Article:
ISSN (Print) - 0012-9976 | ISSN (Online) - 2349-8846

Articles by Smita M PatilSubscribe to Smita M Patil

Law of One’s Own? On Dalit Women’s Arduous Struggles for Social Justice

This article discusses the differential treatment of two rape cases in terms of civil society’s outrage and the process followed in the aftermath by the police and the valid questions that need to be reiterated in the context of caste–gendered structures of violence in Indian society.

Gender Equity and COVID-19: Dalit Standpoints

This paper attempts to understand the larger meanings that interlink social spaces of Dalits women and COVID-19. It tries to foreground the following questions. How does it determine the realm of social distancing? Does it lead to a new world of caste and precarity? One of the central transitions in the lives of Dalits and their subsistence in an economy that is impacted by the transition of welfare state towards the neo-liberal state that does not address the question of social security. Capitalist phase of neo-liberalism thus is reshaping the gender relations within the Dalit families. Work forces of Dalit women are being caught in challenges raised by Brahmanic, socially regulated economy. Domestic and external labour of Dalit women are embedded within the larger facets of society. In addition to these social and political developments, atrocities on Dalit women are increasing day by day in addition to covert/overt marginalisation within the Dalit families. Thus, this paper tries to map questions of Dalit women in the time of COVID-19.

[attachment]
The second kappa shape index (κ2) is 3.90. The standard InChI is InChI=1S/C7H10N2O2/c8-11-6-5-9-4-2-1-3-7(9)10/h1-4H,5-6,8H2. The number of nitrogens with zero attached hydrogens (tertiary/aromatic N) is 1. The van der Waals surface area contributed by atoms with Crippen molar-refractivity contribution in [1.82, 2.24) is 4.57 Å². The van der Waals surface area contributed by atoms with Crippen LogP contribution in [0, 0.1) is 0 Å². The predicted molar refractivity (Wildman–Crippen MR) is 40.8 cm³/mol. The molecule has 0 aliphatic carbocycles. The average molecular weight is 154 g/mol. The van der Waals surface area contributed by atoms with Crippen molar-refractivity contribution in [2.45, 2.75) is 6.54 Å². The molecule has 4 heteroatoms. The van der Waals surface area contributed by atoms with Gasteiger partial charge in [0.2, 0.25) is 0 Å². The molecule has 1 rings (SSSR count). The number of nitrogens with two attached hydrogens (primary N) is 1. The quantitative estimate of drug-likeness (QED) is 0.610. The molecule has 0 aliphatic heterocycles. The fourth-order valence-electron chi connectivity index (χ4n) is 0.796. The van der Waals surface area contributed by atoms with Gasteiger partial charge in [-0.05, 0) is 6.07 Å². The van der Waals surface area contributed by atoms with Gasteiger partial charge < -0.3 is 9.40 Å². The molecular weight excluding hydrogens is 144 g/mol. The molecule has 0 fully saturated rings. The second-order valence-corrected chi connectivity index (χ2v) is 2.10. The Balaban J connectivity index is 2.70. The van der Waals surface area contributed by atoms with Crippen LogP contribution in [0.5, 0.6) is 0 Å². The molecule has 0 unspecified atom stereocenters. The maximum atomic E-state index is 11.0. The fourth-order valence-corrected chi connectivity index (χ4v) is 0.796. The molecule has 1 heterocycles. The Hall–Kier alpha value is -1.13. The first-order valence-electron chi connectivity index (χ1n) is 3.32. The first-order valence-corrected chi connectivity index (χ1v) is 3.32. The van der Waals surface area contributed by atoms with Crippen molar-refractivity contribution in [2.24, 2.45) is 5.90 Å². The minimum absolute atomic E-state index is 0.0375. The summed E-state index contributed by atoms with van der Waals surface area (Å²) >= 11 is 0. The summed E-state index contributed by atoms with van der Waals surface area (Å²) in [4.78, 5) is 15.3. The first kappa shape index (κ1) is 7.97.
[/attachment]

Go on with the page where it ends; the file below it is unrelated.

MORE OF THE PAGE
Revitalising Dalit Feminism

This paper revisits the project of dalit feminism through the social spaces that structure the assertions of dalit women from the Mang and Mahar castes in Maharashtra. It attempts to expand the theoretical possibilities of dalit feminism through engaging with the conceptual categories of Karl Marx, Walter Mignolo and Oyeronke Oyewumi and repositions the contextual specificity of the social reproduction of dalit women's social location-based knowledge. Thus, it critically examines the leftist critiques that reduce dalit feminism to an extension of identity politics. It also questions the non-committal inclusive avatars of feminism that welcome the category of dalit feminism, as any other feminist claims without recognising the epistemic turn offered by dalit feminism.
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